Politicians do not have a reputation for taking an objective approach to drug use. We only have to take a look at the recent decision around the classification of Mephadrone to see how far from common sense our politicians can drift. While there was a media storm for a legislative solution, this was not based on evidence to suggest that making Mephadrone illegal would reduce harm. Quite the reverse.
Politicians’ desire to echo what they suppose to be popular opinion of drugs and drug users - as dirty, criminal and dangerous - does not easily lend itself to developing a rational and humane approach to this most pervasive of social problems. Yet humanity and rationality is exactly what is needed. We know that simple solutions – whether they be “legalise everything” or “flog ’em and hang ’em” – are unlikely to get much traction: this is a problem that even at a conservative estimate directly or indirectly affects over six million people across the UK from a wide variety of backgrounds who experience a wide range of problems as a result of their drug and alcohol use.
The Labour government has put significant extra funding into drugs treatment. They have made the case for this by pointing out that drug users without access to treatment are far more dangerous to society than drug users with treatment. As a result, we have seen record numbers of drug users enter treatment, starting out on the road to their own recovery. The quality and quantity of drug treatment has improved out of all recognition. Waiting times, which prior to 1998 in some parts of the country had been over a year, are now down to below four weeks pretty much everywhere.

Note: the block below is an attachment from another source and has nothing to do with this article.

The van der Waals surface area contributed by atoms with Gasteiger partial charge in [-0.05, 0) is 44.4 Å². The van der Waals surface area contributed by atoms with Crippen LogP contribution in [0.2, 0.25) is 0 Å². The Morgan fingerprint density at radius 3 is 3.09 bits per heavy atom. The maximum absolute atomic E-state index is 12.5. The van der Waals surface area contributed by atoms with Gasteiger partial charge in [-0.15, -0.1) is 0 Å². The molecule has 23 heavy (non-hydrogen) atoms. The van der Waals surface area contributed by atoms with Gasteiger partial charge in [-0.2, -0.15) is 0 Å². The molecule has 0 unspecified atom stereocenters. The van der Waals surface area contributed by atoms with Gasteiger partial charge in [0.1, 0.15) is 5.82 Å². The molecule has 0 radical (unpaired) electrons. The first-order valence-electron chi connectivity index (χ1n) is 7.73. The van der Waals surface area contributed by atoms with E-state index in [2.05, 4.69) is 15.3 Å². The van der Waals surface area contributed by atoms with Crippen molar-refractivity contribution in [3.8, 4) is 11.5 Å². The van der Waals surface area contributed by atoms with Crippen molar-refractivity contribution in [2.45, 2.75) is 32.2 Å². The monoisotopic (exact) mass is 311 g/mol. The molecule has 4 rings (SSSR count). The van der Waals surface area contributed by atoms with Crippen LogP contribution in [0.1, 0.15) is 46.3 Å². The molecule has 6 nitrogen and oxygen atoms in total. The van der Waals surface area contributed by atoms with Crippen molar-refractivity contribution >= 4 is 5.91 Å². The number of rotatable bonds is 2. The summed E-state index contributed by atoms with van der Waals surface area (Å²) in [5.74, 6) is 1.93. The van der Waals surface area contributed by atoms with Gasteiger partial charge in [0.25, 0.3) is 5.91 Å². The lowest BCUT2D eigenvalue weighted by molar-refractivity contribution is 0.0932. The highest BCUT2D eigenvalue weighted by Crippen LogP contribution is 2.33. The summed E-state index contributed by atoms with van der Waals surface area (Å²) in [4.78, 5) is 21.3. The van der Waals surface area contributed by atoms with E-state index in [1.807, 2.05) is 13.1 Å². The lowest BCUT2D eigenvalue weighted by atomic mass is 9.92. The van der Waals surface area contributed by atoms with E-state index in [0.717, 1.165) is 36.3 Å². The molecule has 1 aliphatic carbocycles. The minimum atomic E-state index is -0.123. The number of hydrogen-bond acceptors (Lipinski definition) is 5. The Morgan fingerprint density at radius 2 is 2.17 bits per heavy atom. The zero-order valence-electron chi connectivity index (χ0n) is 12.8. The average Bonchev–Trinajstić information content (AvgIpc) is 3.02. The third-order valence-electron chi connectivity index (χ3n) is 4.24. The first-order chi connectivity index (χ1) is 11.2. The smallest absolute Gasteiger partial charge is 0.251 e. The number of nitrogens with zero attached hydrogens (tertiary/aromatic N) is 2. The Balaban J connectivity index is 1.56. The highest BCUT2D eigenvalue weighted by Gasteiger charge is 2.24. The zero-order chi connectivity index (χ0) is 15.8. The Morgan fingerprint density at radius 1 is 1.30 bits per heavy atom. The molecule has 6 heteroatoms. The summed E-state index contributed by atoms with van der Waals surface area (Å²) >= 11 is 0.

Simply providing treatment is not enough. To say that we need to ‘tackle the causes of drug use’ may feel like a set piece of historical irony given the political context we are in, but clichéd as it may be, it is the truth. Treatment helps people stabilise and deal with the direct health consequences of their drug or alcohol use. But it is the other interventions – the ones that help people get housing and employment, rebuild their family relationships and express achievable aspirations – that make the real difference.
In the drug and alcohol field we call these things “recovery capital”. They provide the social investment that helps people rebuild their lives. Often they represent the very deficits that made a drug or alcohol problem so very easy to develop in the first place. Reintegration into mainstream society is a critical part of recovering from problematic substance use. It requires society to be welcoming and open to people who are recovering and those who have yet to take those steps.
The downside of the Government’s approach to drug treatment has been that it has reinforced the stigma attached to drugs and drug users. In order to secure political capital and justify investment, the Government has stressed that treatment is about protecting us (“the community”) from them (“the dirty smackheads”). What has been missing is an emphasis on our shared responsibilities to take care of those who are vulnerable or sick. Nor have we heard enough about the fact that the majority of people who have problems with drugs can and do get over them and lead usually normal and constructive lives.